“When COIN sent us the demo for ‘Self-Care’, we loved it. It had an infectious, funky vibe and a beautiful message. We were immediately stoked to add our drums, synths, instruments and arrangement ideas and turn the song into a jam! We’re excited for you to hear it. Turn it up and dance!” (Louis The Child)
“This year, we tried to stop looking left and right before crossing the street (metaphorically). Trust yourself – others won’t until you do. Remove fear and judgment, this year, and maybe forever find inner light and love to beam out to the world. Free your mind. Do it for yourself. The chorus vocal is an iPhone voice memo backstage at a festival in Memphis — mindlessly free. We felt this was perfectly fitting for COIN’s first ever collaboration.” (COIN)
It’s ridiculously, wonderfully danceable, the perfect track to see out a year in which most people have felt less inclined to move their feet in rapture than to wallow; “Self Care” all but demands that you get off your seat, and let yourself go and see where three minutes of pure pop joy can take you.
“Feels Right” by Biig Piig
The obvious place to go with the track “Feels Right” is to say it most certainly does feel right, and so we shall because every time you listen to this gorgeously happy track about just letting yourself go on a night out:
“‘Feels Right’ is a track about the energy of a night out. I miss going out so much. The feeling of letting go and being surrounded by sweaty people; meeting strangers and one-night romances; the tunes and ecstasy. (NME)
Fresh from the hands of Irish-born London Biig Piig (aka Jess Smyth), the song celebrates something that hasn’t been available to lots of people this year where any kind of public event has fallen foul of COVID’s rapacious march across the world.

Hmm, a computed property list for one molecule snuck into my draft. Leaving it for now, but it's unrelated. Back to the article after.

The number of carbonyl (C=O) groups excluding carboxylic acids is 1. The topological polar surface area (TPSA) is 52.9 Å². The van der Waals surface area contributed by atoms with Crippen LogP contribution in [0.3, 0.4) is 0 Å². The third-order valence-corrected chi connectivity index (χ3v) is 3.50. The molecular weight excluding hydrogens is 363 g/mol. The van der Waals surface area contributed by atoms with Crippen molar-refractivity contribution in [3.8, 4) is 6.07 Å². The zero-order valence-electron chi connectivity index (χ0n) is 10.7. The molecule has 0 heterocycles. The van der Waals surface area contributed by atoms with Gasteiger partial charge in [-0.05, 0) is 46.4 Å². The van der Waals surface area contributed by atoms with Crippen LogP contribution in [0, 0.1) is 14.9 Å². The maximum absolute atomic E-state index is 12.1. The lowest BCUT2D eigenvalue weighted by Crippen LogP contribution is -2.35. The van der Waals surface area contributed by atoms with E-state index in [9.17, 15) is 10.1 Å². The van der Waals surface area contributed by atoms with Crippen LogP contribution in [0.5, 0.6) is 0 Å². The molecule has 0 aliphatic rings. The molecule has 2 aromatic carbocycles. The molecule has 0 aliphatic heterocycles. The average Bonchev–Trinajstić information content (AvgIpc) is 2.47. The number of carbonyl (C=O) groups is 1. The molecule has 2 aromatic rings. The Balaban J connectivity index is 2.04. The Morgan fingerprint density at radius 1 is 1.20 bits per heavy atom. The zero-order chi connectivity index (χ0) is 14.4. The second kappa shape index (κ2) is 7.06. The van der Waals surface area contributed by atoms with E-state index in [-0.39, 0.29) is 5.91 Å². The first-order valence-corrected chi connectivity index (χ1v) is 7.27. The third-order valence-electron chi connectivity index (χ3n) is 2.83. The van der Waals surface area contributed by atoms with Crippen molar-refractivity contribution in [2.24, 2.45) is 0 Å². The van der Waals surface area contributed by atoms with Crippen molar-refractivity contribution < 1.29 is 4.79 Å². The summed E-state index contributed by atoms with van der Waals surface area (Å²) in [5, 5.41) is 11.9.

Much like running a home movie of your last trip overseas, “Feels Right” evokes the sheer, giddy buzz of going with the flow and honestly if you can’t head out on the town, this euphoric piece of lush upbeat pop could be just the escape you need.
“Bad Things” by Alison Wonderland
Australian Alison Wonderland, possessor of one of the best stage names in the music biz, has release a new track that is, in her words, about “confronting your demons and dealing with them.”
“Bad Things”, which is the forerunner of a 2021 third album, was first introduced to the public back in March, according to Rolling Stone, via an Instagram Live broadcast, and is described by the magazine this way:
“A slow-burning cut that begins with powerful vocals, before an explosive beat drop brings with a kaleidoscopic array of electronic sounds, the tune is an example of what has made Alison Wonderland one of the most in-demand Australian musicians in recent years.”
Given the subject matter, it makes sense that the song feels intensely, deeply, personally emotional, a sensibility that is matched by music that feels the descent into something massively cathartic.
You can’t listen to “Bad Things” and not feeling something profound, making it a perfect piece of therapy but also a damn good piece of immersively affecting pop that demands repeat listens and trips down to the depths of your soul.
Not bad for a piece of pop, right?
Songs, songs and more snowman Christmas songs!
Sia’s album of all-original festive tunes, Everyday is Christmas, might’ve come out three years ago but a newly-released clip for track #3 “Snowman” proves there is a great deal of heartfelt life left in it yet …